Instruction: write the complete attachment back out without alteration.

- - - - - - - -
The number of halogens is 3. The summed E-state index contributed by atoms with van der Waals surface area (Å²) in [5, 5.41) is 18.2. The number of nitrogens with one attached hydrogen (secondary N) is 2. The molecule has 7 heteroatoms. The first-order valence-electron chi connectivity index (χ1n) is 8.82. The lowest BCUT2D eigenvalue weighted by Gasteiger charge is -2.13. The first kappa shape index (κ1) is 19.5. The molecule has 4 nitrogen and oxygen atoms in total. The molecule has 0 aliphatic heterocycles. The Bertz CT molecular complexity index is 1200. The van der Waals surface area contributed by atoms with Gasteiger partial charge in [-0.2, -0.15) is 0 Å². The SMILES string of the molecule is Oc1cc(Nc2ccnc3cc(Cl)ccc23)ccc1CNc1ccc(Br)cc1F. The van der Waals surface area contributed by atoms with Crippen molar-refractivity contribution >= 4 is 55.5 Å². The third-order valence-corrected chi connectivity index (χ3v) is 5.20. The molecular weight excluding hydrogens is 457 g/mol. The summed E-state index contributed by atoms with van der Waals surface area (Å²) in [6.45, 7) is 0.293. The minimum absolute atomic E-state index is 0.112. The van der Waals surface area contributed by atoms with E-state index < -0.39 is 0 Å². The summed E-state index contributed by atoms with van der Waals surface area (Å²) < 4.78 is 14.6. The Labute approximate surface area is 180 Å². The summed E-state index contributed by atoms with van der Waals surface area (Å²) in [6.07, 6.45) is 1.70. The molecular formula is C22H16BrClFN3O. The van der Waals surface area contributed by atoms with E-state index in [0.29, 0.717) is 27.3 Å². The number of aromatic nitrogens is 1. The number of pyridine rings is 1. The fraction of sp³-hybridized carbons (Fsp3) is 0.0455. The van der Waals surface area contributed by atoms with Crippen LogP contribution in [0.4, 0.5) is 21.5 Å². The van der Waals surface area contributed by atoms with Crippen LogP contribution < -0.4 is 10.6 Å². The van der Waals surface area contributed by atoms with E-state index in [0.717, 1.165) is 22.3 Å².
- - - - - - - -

The number of halogens is 3. The summed E-state index contributed by atoms with van der Waals surface area (Å²) in [5, 5.41) is 18.2. The number of nitrogens with one attached hydrogen (secondary N) is 2. The molecule has 7 heteroatoms. The first-order valence-electron chi connectivity index (χ1n) is 8.82. The lowest BCUT2D eigenvalue weighted by Gasteiger charge is -2.13. The first kappa shape index (κ1) is 19.5. The molecule has 4 nitrogen and oxygen atoms in total. The molecule has 0 aliphatic heterocycles. The Bertz CT molecular complexity index is 1200. The van der Waals surface area contributed by atoms with Gasteiger partial charge in [-0.2, -0.15) is 0 Å². The SMILES string of the molecule is Oc1cc(Nc2ccnc3cc(Cl)ccc23)ccc1CNc1ccc(Br)cc1F. The van der Waals surface area contributed by atoms with Crippen molar-refractivity contribution >= 4 is 55.5 Å². The third-order valence-corrected chi connectivity index (χ3v) is 5.20. The molecular weight excluding hydrogens is 457 g/mol. The summed E-state index contributed by atoms with van der Waals surface area (Å²) in [6.45, 7) is 0.293. The minimum absolute atomic E-state index is 0.112. The van der Waals surface area contributed by atoms with E-state index < -0.39 is 0 Å². The summed E-state index contributed by atoms with van der Waals surface area (Å²) < 4.78 is 14.6. The Labute approximate surface area is 180 Å². The summed E-state index contributed by atoms with van der Waals surface area (Å²) in [6.07, 6.45) is 1.70. The molecular formula is C22H16BrClFN3O. The van der Waals surface area contributed by atoms with E-state index in [0.29, 0.717) is 27.3 Å². The number of aromatic nitrogens is 1. The number of pyridine rings is 1. The fraction of sp³-hybridized carbons (Fsp3) is 0.0455. The van der Waals surface area contributed by atoms with Crippen LogP contribution in [0.4, 0.5) is 21.5 Å². The van der Waals surface area contributed by atoms with Crippen LogP contribution < -0.4 is 10.6 Å². The van der Waals surface area contributed by atoms with E-state index in [0.717, 1.165) is 22.3 Å².